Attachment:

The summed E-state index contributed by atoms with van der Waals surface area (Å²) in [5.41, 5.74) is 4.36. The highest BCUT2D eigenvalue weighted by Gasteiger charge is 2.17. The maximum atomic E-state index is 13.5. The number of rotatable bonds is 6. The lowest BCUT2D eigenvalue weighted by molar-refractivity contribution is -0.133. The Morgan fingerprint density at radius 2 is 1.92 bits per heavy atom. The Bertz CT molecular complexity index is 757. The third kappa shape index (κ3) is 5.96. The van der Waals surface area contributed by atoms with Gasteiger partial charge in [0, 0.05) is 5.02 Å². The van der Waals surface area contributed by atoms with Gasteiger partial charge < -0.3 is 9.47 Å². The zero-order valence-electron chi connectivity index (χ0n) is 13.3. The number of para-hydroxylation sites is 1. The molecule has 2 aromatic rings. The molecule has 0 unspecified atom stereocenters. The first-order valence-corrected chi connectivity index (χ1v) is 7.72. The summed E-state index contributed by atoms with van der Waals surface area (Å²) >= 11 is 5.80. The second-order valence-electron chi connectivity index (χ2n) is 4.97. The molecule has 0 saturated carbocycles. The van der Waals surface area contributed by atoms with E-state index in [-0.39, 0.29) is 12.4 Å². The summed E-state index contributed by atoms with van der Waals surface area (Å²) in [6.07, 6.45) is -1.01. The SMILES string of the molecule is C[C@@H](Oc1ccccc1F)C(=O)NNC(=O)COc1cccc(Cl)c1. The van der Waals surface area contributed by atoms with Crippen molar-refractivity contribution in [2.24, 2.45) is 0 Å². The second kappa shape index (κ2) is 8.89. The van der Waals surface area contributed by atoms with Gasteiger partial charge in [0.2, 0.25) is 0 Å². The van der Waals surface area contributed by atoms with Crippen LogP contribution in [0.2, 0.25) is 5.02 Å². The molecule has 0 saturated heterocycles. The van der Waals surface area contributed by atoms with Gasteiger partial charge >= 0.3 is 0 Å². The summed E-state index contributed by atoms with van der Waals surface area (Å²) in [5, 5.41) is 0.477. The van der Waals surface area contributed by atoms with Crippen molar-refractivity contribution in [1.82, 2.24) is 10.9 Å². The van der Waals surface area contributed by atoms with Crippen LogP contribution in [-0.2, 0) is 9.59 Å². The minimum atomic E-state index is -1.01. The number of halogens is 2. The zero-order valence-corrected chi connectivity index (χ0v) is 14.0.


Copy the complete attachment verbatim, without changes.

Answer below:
The summed E-state index contributed by atoms with van der Waals surface area (Å²) in [5.41, 5.74) is 4.36. The highest BCUT2D eigenvalue weighted by Gasteiger charge is 2.17. The maximum atomic E-state index is 13.5. The number of rotatable bonds is 6. The lowest BCUT2D eigenvalue weighted by molar-refractivity contribution is -0.133. The Morgan fingerprint density at radius 2 is 1.92 bits per heavy atom. The Bertz CT molecular complexity index is 757. The third kappa shape index (κ3) is 5.96. The van der Waals surface area contributed by atoms with Gasteiger partial charge in [0, 0.05) is 5.02 Å². The van der Waals surface area contributed by atoms with Gasteiger partial charge < -0.3 is 9.47 Å². The zero-order valence-electron chi connectivity index (χ0n) is 13.3. The number of para-hydroxylation sites is 1. The molecule has 2 aromatic rings. The molecule has 0 unspecified atom stereocenters. The first-order valence-corrected chi connectivity index (χ1v) is 7.72. The summed E-state index contributed by atoms with van der Waals surface area (Å²) >= 11 is 5.80. The second-order valence-electron chi connectivity index (χ2n) is 4.97. The molecule has 0 saturated carbocycles. The van der Waals surface area contributed by atoms with E-state index in [-0.39, 0.29) is 12.4 Å². The summed E-state index contributed by atoms with van der Waals surface area (Å²) in [6.07, 6.45) is -1.01. The SMILES string of the molecule is C[C@@H](Oc1ccccc1F)C(=O)NNC(=O)COc1cccc(Cl)c1. The van der Waals surface area contributed by atoms with Crippen molar-refractivity contribution in [2.24, 2.45) is 0 Å². The second kappa shape index (κ2) is 8.89. The van der Waals surface area contributed by atoms with Gasteiger partial charge in [0.2, 0.25) is 0 Å². The van der Waals surface area contributed by atoms with Crippen LogP contribution in [0.2, 0.25) is 5.02 Å². The molecule has 0 saturated heterocycles. The van der Waals surface area contributed by atoms with Gasteiger partial charge >= 0.3 is 0 Å². The summed E-state index contributed by atoms with van der Waals surface area (Å²) in [5, 5.41) is 0.477. The van der Waals surface area contributed by atoms with Crippen molar-refractivity contribution in [1.82, 2.24) is 10.9 Å². The van der Waals surface area contributed by atoms with Crippen LogP contribution in [-0.2, 0) is 9.59 Å². The minimum atomic E-state index is -1.01. The number of halogens is 2. The zero-order valence-corrected chi connectivity index (χ0v) is 14.0.